Mark is often unhappy, and when Cathy learns that he loves the freedom of horseback riding, she realizes how she can help him to be happier. When Cathy discusses this realization with her father, he suggests that he can get a horse so that Mark will be able to ride. The young people's relationship is reciprocal; Cathy enjoys hearing Mark's stories about the Beamasters--part fact, part fiction--in return for helping to bring him happiness through horseback riding.
In a review of Under the Shadow, Caryl Dresher (1984) says that she would not recommend this book because of the "fulfill-the-dream-of-a-crip" plot, and because the story treats horseback riding as a "once in a lifetime" wish. Dresher finds the book filled with "pity and two stereotypical embittered disabled people." The only positive element Dresher finds in the book is Cathy's honest and non-stereotypical encounters with Mark (18).
Dresher's review troubles me. As a disabled person, I find her comments about "embittered disabled people" too harsh. Dresher doesn't seem to understand that sometimes people with disabilities may seem to be embittered but their emotions are more periodic than systematic. I do not see Mark as embittered: rather, he shows his anger alongside happy feelings when Cathy is around. Not being able to do what one's peers can do is difficult for teenagers to accept, and some people like Mark show their anger in living color. Dresher's opinion that horseback riding is treated as a "once in a lifetime" wish in the book is incorrect. If that were the case, then Mark would have only gone horseback riding once. However, he rides at a center for handicapped children and also many times at the Beamasters' estate where Cathy lives.
In the autobiography, Will to Live (1979), Hugh Franks tells the story of how he met Robby, who suffers from Duchenne muscular dystrophy, and how he subsequently married Robby's mother, Judith. Franks fought Robby's disease with Judith and Robby. The picture that specialists paint for Hugh, Judith, and her son is bleak: Robby will be confined to a wheelchair, and by the age of twenty he will be dead.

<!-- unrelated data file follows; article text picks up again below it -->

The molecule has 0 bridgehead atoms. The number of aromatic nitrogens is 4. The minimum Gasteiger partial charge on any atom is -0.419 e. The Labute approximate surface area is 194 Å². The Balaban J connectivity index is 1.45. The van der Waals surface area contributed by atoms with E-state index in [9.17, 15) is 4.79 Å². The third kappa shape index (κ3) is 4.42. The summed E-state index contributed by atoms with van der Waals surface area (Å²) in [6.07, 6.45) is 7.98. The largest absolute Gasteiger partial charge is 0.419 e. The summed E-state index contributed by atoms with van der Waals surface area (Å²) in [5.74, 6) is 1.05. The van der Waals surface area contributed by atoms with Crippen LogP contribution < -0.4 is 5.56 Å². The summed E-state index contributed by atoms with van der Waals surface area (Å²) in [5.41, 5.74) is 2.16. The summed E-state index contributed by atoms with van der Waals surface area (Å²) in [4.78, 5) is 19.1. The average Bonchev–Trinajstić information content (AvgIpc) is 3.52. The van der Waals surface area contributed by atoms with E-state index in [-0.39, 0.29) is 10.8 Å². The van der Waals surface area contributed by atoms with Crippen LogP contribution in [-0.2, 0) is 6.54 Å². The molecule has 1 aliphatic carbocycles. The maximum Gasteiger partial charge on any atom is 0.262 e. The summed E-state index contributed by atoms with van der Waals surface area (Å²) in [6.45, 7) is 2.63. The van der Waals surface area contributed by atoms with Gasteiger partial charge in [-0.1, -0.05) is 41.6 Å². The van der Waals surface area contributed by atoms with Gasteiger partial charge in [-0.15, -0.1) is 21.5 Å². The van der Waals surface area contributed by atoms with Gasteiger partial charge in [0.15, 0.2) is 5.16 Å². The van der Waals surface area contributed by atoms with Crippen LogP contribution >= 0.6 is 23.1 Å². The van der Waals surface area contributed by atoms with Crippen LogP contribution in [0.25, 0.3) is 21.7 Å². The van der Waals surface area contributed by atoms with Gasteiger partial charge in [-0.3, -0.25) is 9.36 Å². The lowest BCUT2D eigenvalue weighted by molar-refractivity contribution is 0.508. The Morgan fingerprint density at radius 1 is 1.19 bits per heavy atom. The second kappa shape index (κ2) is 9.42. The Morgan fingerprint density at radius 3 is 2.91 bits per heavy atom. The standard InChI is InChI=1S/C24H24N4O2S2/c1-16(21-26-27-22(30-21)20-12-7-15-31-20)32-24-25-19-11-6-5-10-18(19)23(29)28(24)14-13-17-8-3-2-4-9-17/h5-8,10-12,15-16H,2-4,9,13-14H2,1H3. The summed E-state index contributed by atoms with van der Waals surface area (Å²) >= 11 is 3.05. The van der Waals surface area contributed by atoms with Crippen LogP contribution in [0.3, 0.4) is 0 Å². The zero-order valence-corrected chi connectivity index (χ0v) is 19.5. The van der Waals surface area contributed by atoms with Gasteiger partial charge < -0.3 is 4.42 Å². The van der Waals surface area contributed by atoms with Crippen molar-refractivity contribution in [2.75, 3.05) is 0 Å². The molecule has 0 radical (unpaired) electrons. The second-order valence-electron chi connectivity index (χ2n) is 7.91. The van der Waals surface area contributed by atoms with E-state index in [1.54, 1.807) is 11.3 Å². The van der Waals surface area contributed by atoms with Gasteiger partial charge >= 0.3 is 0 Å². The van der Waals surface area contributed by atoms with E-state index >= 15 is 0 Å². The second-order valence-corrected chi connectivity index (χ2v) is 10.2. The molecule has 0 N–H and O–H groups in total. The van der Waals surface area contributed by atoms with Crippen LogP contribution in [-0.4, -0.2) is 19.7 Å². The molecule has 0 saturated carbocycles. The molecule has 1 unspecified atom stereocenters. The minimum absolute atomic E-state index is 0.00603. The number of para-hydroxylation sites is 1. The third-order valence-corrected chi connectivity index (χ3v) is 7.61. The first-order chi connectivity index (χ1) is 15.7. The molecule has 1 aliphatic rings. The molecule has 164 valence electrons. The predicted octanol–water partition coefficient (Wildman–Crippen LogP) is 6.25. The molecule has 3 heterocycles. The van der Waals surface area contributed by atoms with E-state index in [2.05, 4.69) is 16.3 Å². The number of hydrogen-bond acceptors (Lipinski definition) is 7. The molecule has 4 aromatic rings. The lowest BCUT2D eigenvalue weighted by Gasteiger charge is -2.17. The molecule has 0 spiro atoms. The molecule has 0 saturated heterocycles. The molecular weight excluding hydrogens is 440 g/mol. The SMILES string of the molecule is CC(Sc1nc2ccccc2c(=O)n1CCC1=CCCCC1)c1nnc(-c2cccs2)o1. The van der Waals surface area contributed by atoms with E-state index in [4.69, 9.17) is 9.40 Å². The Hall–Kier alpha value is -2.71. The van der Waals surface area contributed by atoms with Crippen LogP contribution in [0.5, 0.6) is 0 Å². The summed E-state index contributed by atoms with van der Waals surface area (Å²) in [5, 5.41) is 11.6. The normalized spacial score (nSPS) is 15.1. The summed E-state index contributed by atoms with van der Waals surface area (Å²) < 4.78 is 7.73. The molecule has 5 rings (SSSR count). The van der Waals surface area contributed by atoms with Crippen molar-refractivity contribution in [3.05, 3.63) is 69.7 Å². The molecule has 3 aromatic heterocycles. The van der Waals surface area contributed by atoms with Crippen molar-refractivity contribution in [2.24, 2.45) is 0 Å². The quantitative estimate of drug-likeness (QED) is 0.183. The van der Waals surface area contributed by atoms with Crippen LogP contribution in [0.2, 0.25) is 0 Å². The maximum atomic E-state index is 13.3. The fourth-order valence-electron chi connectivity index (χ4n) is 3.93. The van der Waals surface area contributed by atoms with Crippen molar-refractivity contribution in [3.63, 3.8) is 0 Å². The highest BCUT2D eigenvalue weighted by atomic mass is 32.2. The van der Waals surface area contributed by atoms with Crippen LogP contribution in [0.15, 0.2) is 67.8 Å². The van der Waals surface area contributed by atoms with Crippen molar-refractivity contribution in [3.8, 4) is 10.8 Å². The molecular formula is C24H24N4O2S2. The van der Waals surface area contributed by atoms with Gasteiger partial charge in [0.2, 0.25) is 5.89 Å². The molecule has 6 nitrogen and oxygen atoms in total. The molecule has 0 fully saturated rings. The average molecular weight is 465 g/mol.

Hugh refuses to give in to the disease; together he and Robby fight by following exercise routines and by using special equipment. As Robby grows physically weaker, Hugh and Judith push him to develop his intellectual abilities. In time, Robby graduates from a preparatory boarding school for the handicapped where he has gained both independence and compassion. When he moves to college, Robby uses a power wheelchair that gives him greater independence than his manual wheelchair has provided. Throughout the book, Robby's love for sports, particularly soccer, helps him cope with his disease. The soccer team that he follows seems to be one of the few things in his life that keeps him going.
Will to Live takes the reader through all the emotions that a boy with Duchenne muscular dystrophy and his family encounter, ranging from depression to acceptance. As a handicapped person, I was disturbed by the fact that Robby was not told immediately that he had DMD. After thinking this through, I realized that at the time the book was written not much was known about DMD. So, maybe it was best not to give it its medical name, but instead to label Robby's disease "lazy muscles." Of the books available about muscular dystrophy, this one examines some of the more unsettling realities of life with the disease--prognosis and the challenges of survival.
In the nonfiction book, Move Over, Wheelchairs Coming Through (1985) Ron Roy examines the lives of six young adults who are confined to wheelchairs. Words and photographs illustrate a typical day in the lives of these young people, one of whom has DMD. Roy's biography follows this young man's waking hours, his time at school, and his return home. When he is out in public, he often has to deal with people staring at him, but in his own neighborhood the children readily accept his disability. Actually his disability turns out to be an ability; he is pictured pulling the other children who are on roller-skates.
In his forward to
Will to Live,
Sir Richard Attenborough, President of The Muscular Dystrophy Group of Great Britain, remarks on difficulties of facing a life with DMD: "Nothing could be more frightening for a parent than to be told that your child will slowly wither before your impotent gaze and fail to survive his teens. You, I, any mother or father, could surely be forgiven for despairing totally in the face of such cruel prognosis." All of the books about which I have written shine a light through the despair that Attenborough describes, and that light offers the promise of hope and understanding for young men with DMD and the people in their world.
Works Cited by Gapko
Dresher, Caryl. "Under the Shadow (book review)." Interracial Books for Children Bulletin 15 (1984): 18.
Farrell, Mame. Marrying Malcolm Murgatroyd. New York: Farrar, Strauss, Giroux, 1995.
Franks, Hugh. Will to Live. London: Routledge & Kegan Paul, 1979.
Knowles, Anne. Under the Shadow. New York: Harper & Row, 1983.
Roy, Ron. Move Over, Wheelchairs Coming Through! New York: Clarion, 1985.